Monday, November 07, 2005
If You Didn't See The West Wing Last Night, You Missed Some Good Television
Rep. Matt Santos (Jimmy Smits) and Sen. Arnold Vinick (Alan Alda) debated live last night on a really fantastic episode of The West Wing (they got a 7.7 Nielsen rating), and it still wasn't enough to beat that saccharine, mindless, Ty Pennington's abs-obsessed show, Extreme Makeover: Home Edition (which got an 11.3 rating). How can you be a programming executive at any network and not be a raging cynic about the American viewing audience? Anyway.
For an hour, with only two commercial interruptions, the perfect liberal and the perfect conservative squared off on real issues, giving compelling arguments for both sides. At the beginning Alda's character says, essentially, let's get rid of all of this arbitrary debate-rule nonsense, and let's have a presidential debate like Lincoln used to have. No holds barred. Ostensibly this was done to show how wily and quick-on-his-feet Alda's character is, but it was really to allow the show's writers some free reign so they wouldn't have to chop their character's soliloquies down into 2 and 1-minute nuggets. This was meant, I think, to show the American public what a real, substantive debate might look like. I agree and disagree with the idea that only an "old-fashioned" debate can be substantive. Sure, a free-wheeling format would be fantastic, but I think the three debates we did have last year were pretty good too, and those had rules. I think after seeing last night's fictional presidential debate, some viewers may be pining for a similarly unstructured presidential debate in 2008, but I think most will be pining for actual candidates, liberal and conservative, who are as forthright, as principled, and as intellectually nimble as the fictional ones. But I guess presenting idealized presidents to act as counterpoints to the real deal has always been West Wing's stock-in-trade, so I shouldn't get too caught up. These shows are written by liberal Hollywood screenwriters, so of course their fictional politicians are going to appeal to me. Even the conservative ones. Oh well. What's kind of sad is that this show is as good as it's ever been, better I think, but fewer people are watching it than ever before. And that new Geena-Davis-is-President show on ABC is no substitute if NBC axes West Wing.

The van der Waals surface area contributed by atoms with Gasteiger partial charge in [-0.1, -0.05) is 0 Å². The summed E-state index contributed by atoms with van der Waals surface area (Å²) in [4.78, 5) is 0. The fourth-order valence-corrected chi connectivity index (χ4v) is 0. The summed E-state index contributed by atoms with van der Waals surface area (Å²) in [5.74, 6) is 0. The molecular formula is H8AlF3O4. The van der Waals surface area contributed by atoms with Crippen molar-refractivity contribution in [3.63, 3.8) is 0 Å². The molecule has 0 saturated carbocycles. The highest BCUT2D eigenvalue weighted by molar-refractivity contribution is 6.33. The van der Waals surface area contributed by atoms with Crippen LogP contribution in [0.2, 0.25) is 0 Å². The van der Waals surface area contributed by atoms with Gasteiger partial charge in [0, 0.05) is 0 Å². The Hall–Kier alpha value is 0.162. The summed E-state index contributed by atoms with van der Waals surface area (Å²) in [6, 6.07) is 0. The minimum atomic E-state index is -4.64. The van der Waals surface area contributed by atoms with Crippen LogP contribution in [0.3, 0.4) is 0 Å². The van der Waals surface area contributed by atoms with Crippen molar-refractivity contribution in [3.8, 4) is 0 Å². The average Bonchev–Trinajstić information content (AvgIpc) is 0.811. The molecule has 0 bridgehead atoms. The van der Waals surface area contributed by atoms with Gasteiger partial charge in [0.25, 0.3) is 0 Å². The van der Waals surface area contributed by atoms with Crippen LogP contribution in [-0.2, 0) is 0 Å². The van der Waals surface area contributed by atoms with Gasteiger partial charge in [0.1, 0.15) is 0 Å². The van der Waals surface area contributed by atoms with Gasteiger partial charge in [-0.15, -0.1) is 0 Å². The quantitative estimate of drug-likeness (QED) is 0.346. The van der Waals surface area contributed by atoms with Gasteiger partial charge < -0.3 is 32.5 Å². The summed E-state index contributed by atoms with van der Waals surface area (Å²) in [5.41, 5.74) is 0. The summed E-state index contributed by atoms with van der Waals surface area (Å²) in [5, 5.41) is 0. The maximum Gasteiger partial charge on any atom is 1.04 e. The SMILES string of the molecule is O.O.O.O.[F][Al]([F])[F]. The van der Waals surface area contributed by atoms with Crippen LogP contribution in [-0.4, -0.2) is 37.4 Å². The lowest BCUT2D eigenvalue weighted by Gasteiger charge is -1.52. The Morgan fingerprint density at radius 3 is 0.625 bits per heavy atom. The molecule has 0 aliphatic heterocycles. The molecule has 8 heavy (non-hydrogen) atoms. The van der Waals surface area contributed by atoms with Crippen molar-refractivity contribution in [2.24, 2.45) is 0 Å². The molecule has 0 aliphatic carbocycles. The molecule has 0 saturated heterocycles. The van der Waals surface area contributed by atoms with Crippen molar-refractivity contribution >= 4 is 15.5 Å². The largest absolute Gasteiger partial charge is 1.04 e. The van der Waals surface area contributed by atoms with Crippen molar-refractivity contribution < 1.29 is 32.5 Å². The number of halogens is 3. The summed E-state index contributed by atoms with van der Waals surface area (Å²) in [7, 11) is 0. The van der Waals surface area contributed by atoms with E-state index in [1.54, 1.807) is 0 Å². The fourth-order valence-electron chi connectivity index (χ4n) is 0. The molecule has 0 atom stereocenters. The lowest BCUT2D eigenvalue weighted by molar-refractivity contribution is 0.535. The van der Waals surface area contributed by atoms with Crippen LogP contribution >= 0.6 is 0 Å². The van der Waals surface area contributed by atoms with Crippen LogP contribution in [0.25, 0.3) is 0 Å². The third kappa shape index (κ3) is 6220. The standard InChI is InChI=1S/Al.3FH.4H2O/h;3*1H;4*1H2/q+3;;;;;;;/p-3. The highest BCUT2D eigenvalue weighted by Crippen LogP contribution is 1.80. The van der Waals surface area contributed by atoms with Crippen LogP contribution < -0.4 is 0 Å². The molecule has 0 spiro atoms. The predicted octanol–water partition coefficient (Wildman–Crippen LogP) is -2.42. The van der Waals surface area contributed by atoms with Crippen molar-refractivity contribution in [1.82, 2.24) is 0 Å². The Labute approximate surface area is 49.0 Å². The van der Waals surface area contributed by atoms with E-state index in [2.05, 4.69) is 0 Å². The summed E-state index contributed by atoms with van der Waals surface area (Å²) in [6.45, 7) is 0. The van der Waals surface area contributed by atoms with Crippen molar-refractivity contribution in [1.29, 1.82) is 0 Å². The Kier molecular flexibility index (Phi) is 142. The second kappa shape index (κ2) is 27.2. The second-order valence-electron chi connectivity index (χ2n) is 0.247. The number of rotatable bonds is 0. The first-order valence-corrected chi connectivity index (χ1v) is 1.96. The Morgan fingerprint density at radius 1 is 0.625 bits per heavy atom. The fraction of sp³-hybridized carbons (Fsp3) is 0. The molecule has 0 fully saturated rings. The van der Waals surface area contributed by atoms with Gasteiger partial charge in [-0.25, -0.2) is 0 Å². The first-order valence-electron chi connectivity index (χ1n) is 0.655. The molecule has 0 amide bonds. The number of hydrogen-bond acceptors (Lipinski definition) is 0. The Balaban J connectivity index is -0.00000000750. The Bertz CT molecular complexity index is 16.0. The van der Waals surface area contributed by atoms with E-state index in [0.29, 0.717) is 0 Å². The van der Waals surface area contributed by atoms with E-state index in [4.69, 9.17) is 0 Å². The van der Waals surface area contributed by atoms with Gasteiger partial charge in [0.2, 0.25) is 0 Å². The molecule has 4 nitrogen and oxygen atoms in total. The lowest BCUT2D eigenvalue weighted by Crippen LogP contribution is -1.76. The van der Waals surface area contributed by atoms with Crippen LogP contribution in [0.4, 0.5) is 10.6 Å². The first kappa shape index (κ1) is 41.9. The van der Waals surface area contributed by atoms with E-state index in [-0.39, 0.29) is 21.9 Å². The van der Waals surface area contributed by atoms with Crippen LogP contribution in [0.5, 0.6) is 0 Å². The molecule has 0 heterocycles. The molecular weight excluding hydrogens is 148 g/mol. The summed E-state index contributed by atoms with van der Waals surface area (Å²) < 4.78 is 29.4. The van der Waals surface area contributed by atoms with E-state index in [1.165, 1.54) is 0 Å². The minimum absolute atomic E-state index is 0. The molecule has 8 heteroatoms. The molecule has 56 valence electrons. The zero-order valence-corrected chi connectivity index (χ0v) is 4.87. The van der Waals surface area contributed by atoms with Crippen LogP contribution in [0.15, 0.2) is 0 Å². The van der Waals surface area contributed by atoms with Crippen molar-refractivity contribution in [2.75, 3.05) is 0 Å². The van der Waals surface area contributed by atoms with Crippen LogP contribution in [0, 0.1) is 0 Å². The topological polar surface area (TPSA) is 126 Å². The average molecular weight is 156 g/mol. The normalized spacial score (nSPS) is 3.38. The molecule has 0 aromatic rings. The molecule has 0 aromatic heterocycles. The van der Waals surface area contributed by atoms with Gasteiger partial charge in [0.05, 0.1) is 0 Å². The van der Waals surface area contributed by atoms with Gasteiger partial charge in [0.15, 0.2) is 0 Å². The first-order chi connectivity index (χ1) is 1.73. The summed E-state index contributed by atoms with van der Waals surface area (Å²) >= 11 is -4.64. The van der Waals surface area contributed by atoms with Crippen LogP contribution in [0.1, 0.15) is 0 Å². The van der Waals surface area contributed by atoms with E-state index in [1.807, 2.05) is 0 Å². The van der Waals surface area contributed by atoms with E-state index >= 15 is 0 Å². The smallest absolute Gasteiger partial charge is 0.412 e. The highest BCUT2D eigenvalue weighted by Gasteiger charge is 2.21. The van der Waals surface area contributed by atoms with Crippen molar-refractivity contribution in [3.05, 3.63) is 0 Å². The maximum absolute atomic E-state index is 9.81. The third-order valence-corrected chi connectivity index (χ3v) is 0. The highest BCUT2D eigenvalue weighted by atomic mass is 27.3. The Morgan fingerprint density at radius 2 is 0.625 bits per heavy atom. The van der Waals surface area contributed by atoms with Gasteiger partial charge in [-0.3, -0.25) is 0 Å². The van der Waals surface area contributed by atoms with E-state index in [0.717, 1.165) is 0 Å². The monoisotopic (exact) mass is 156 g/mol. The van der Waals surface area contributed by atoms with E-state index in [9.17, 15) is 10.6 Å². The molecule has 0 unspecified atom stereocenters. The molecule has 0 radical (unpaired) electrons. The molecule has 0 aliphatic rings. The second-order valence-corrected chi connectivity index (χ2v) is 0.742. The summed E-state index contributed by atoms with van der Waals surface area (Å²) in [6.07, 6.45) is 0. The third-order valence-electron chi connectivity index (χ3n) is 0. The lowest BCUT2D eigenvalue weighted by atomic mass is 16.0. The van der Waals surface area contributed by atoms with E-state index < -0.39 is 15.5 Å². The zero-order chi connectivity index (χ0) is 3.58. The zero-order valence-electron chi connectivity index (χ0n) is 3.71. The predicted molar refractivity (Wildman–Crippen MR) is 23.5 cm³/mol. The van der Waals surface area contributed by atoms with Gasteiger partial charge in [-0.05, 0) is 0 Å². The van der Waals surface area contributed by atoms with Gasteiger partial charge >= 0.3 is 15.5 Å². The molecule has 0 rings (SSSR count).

That's all I've got.